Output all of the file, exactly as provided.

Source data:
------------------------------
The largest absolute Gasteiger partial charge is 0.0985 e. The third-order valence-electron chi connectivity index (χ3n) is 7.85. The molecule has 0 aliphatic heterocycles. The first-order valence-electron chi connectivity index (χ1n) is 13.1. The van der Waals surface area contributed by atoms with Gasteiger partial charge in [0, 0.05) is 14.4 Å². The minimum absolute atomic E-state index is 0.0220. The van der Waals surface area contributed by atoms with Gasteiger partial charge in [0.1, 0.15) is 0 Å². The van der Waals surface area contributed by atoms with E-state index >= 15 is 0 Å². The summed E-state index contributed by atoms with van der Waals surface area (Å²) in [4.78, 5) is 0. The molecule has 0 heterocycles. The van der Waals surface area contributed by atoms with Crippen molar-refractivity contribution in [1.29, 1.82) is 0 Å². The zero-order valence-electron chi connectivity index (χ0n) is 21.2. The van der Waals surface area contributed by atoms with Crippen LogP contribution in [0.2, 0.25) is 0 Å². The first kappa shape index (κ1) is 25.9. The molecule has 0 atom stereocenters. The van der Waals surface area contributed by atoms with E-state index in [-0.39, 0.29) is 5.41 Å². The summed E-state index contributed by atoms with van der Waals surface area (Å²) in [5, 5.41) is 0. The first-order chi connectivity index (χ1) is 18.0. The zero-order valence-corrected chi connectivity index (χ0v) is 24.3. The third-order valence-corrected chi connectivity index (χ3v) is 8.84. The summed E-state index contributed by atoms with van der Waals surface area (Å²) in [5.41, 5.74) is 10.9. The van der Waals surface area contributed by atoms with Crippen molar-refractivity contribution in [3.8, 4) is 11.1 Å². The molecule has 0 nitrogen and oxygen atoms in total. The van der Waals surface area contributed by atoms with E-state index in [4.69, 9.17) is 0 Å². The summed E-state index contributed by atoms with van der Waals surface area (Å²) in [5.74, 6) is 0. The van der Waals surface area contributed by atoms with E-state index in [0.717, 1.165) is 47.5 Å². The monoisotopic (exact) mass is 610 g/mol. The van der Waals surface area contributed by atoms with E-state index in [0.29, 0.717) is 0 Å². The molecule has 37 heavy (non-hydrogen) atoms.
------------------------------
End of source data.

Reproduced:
The largest absolute Gasteiger partial charge is 0.0985 e. The third-order valence-electron chi connectivity index (χ3n) is 7.85. The molecule has 0 aliphatic heterocycles. The first-order valence-electron chi connectivity index (χ1n) is 13.1. The van der Waals surface area contributed by atoms with Gasteiger partial charge in [0, 0.05) is 14.4 Å². The minimum absolute atomic E-state index is 0.0220. The van der Waals surface area contributed by atoms with Gasteiger partial charge in [0.1, 0.15) is 0 Å². The van der Waals surface area contributed by atoms with E-state index >= 15 is 0 Å². The summed E-state index contributed by atoms with van der Waals surface area (Å²) in [4.78, 5) is 0. The molecule has 0 heterocycles. The van der Waals surface area contributed by atoms with Crippen molar-refractivity contribution in [1.29, 1.82) is 0 Å². The zero-order valence-electron chi connectivity index (χ0n) is 21.2. The van der Waals surface area contributed by atoms with Crippen LogP contribution in [0.2, 0.25) is 0 Å². The first kappa shape index (κ1) is 25.9. The molecule has 0 atom stereocenters. The van der Waals surface area contributed by atoms with E-state index in [-0.39, 0.29) is 5.41 Å². The summed E-state index contributed by atoms with van der Waals surface area (Å²) in [5, 5.41) is 0. The first-order chi connectivity index (χ1) is 18.0. The zero-order valence-corrected chi connectivity index (χ0v) is 24.3. The third-order valence-corrected chi connectivity index (χ3v) is 8.84. The summed E-state index contributed by atoms with van der Waals surface area (Å²) in [5.41, 5.74) is 10.9. The van der Waals surface area contributed by atoms with Crippen molar-refractivity contribution in [3.8, 4) is 11.1 Å². The molecule has 0 nitrogen and oxygen atoms in total. The van der Waals surface area contributed by atoms with E-state index in [4.69, 9.17) is 0 Å². The summed E-state index contributed by atoms with van der Waals surface area (Å²) in [5.74, 6) is 0. The van der Waals surface area contributed by atoms with E-state index in [0.717, 1.165) is 47.5 Å². The monoisotopic (exact) mass is 610 g/mol. The van der Waals surface area contributed by atoms with E-state index in [0.29, 0.717) is 0 Å². The molecule has 37 heavy (non-hydrogen) atoms.